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Legislative roundup:

Tourism talk, a hotel agreement and new Election Commish named

By Joseph Abraham
Posted 3/22/22

For the first time ever, Sullivan County broke $3 million in Hotel Room Occupancy Tax earnings in 2021.

Legislative Chairman Rob Doherty referenced the statistic on Thursday during discussion of …

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Legislative roundup:

Tourism talk, a hotel agreement and new Election Commish named


For the first time ever, Sullivan County broke $3 million in Hotel Room Occupancy Tax earnings in 2021.

Legislative Chairman Rob Doherty referenced the statistic on Thursday during discussion of the County’s Tourism Sector Enhancement Grant Program, which is still in its development phase.

The program’s goal is to sustain and grow the local tourism economy and the benefits it provides, including room and sales tax revenues, and improved quality of life for residents and visitors alike.

Grants awarded under the program will be funded by a portion of the Hotel Room Occupancy Tax –– also known as the ‘Bed Tax’ –– collected in Sullivan County, which is designated by the County Legislature in its annual budget.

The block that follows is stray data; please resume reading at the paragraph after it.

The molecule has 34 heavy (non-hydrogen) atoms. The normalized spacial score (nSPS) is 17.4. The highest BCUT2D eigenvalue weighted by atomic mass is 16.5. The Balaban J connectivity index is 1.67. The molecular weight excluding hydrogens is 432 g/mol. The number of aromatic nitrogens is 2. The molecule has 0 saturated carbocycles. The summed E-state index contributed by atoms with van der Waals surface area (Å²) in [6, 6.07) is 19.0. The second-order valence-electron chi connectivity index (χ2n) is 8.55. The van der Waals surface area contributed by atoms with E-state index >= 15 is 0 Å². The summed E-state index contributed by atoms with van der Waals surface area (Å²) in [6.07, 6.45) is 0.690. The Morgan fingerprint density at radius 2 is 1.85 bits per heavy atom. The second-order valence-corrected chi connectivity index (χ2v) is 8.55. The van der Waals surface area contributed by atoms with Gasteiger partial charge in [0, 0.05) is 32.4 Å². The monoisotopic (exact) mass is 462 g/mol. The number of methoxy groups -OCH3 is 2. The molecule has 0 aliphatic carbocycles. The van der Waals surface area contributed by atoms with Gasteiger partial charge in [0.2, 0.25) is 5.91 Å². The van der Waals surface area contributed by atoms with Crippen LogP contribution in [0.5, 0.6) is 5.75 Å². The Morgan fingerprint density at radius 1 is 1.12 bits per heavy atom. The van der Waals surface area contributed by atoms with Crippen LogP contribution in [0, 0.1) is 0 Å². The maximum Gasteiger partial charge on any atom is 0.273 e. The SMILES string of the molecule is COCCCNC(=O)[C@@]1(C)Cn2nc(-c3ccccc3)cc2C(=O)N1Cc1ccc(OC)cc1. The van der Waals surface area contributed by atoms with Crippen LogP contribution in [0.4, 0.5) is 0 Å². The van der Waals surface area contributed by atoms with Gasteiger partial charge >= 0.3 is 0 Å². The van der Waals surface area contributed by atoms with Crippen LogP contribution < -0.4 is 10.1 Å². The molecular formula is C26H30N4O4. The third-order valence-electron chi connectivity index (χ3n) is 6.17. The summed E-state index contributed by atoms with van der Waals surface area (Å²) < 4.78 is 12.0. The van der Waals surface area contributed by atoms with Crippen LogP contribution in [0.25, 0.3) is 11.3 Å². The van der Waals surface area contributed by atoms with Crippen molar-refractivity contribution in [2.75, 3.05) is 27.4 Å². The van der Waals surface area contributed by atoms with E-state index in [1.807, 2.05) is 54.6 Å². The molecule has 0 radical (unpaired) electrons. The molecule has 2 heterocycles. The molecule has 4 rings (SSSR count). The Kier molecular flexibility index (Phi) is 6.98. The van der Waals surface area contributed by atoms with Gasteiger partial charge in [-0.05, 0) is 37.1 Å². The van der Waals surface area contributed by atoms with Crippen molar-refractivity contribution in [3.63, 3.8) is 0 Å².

As currently proposed, only nonprofits could apply for funding, and no monies would be awarded to build on or improve privately-owned property, or to benefit a specific business.

Possible proposal categories for consideration would include general marketing, tourism infrastructure and new or expanded special events, festivals, etc.

Speaking of the latter, Doherty noted that he would like to see the money used to create and promote events that span multiple days, citing Lake George as a place that’s had success doing it.

“If you want bed tax, which fuels tourism, you need to have multiple-day events, and that’s the key behind growing our County,” said Doherty.

There was also some discussion about whether or not infrastructure proposals should be entertained, with Legislator Joe Perrello saying he doesn’t feel the money should go towards any type of construction.